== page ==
A widely published scholar of corporate law, Krawiec teaches courses on securities, corporate, and derivatives law. Her research interests span a variety of fields, including the empirical analysis of contract disputes; the choice of organizational form by professional service firms, including law firms; banned commercial exchanges; corporate compliance systems; insider trading; derivatives hedging practices; and “rogue” trading.
A visiting professor at Duke Law during the 2008-09 academic year, Krawiec also has taught law at the University of Virginia, Harvard, and Northwestern, where she received the 1999-2000 Robert Childres Award for Teaching Excellence.
“Professor Krawiec is an engaging scholar and teacher whose work on derivatives, hedging, financial rogues, intermediaries, and unconventional markets is of the greatest interest, particularly in the current economic turmoil,” said Dean David F. Levi. “She is a most welcome addition to our faculty.”
Prior to joining academia, Krawiec was a member of the Commodity & Derivatives Group at the New York office of Sullivan & Cromwell. She has served as a commentator for the Central European and Eurasian Law Initiative (CEELI) of the American Bar Association and on the faculty of the National Association of Securities Dealers Institute for Professional Development at the Wharton School of Business. She holds a juris doctorate from Georgetown University and a bachelor’s degree from North Carolina State University.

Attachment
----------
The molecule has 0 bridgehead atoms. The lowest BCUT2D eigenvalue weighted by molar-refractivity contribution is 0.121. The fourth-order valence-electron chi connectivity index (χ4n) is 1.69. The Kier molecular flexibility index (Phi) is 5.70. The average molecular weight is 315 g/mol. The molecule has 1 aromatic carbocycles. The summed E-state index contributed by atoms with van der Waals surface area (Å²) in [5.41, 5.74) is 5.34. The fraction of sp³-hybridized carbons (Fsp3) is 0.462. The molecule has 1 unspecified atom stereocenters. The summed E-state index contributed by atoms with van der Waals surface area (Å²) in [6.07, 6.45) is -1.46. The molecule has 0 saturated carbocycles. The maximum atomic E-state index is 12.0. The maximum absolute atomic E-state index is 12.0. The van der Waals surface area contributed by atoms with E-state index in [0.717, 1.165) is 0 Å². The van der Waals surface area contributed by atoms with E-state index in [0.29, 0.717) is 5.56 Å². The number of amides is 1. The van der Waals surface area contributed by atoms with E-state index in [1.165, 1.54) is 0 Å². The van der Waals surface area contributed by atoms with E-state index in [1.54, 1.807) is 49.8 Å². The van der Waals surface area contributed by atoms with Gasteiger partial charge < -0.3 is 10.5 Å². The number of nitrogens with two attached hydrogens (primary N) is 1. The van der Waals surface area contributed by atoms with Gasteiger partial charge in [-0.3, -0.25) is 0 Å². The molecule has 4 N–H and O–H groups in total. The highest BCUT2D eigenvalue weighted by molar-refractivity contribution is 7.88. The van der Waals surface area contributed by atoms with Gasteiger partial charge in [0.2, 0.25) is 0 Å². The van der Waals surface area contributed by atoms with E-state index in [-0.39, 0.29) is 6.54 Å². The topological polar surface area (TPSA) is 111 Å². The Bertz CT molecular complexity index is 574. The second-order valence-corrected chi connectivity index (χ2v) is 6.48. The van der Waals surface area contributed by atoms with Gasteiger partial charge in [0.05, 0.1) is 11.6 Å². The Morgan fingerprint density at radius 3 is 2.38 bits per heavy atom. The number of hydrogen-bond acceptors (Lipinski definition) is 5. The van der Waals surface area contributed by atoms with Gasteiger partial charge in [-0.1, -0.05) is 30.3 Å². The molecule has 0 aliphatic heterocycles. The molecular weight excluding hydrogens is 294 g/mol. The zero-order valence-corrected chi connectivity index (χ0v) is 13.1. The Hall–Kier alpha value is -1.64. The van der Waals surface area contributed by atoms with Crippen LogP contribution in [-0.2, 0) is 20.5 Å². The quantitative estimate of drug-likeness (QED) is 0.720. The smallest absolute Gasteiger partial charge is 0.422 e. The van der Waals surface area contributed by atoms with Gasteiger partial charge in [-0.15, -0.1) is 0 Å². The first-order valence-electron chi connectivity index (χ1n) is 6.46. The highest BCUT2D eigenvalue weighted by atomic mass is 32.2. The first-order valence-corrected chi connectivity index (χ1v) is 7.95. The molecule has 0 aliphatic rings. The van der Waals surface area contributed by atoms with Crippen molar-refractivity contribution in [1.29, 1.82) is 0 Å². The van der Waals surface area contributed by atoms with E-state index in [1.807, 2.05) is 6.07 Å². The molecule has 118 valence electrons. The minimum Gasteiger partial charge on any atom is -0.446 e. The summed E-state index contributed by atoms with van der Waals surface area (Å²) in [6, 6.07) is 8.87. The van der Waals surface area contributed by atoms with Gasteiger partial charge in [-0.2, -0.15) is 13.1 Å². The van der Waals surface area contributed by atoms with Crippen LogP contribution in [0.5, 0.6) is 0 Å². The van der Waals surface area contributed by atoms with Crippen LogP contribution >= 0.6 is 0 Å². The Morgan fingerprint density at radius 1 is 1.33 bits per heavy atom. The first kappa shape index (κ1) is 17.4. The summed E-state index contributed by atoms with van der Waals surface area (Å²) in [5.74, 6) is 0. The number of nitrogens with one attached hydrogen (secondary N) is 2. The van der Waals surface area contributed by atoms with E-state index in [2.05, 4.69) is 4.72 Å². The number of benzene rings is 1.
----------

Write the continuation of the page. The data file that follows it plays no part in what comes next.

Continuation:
Krawiec has published on a wide range of topics. In 2000, she wrote an article in the Oregon Law Review arguing that banks benefited from and rewarded “rogue” trading -- the practice of making unauthorized and risky trades on behalf of an employer or financial institution -- because risk nets profit. She revisits the idea in a 2009 article published in the Arizona Law Review, which notes that the idea of bank complicity in rogue trading seemed strange in 2000, but is commonly accepted today.
Krawiec’s more recent works address trade within forbidden or contested markets and organizational misconduct. Her recent works include “Price and Pretense in The Baby Market,” in Baby Markets: Money, Morals, And The Neopolitics Of Choice (Cambridge University Press, forthcoming 2009); “Sunny Samaritans & Egomaniacs: Price-Fixing in the Gamete Market,” and “Show Me The Money: Making Markets in Forbidden Exchange,” forthcoming in Duke Law School’s Law and Contemporary Problems; and “Altruism and Intermediation in the Market for Babies,” in the Washington & Lee Law Review. She also recently contributed a chapter, “Operational Risk Management: An Emergent Industry,” to the book Operational Risk Towards Basel III: Best Practices And Issues In Modeling, Management And Regulation (John Wiley and Sons, 2009).
Krawiec joins a strong corporate law faculty that includes Professors Deborah DeMott, Stephen Schwarcz, Mitu Gulati , and James Cox, as well as Professors of the Practice Bill Brown and Lawrence Baxter, both of whom joined the faculty this year and bring deep experience from the banking and financial services industries.
Krawiec is the third lateral hire for Duke Law during this academic term; Laurence Helfer, of Vanderbilt University, and Guy-Uriel Charles, of the University of Minnesota, also will join Duke Law in July. In addition, Joseph Blocher, a 2006 graduate of Yale Law School and law clerk to Judge Guido Calabresi of the U.S. Court of Appeals for the Second Circuit, will join the Duke Law faculty in July as an assistant professor of law.
“We have a lot to celebrate,” said Professor Deborah DeMott, who chaired the Law School’s committee on lateral faculty appointments. “Each of our new colleagues will make a distinctive contribution to our scholarship as a faculty and to what we offer our students.”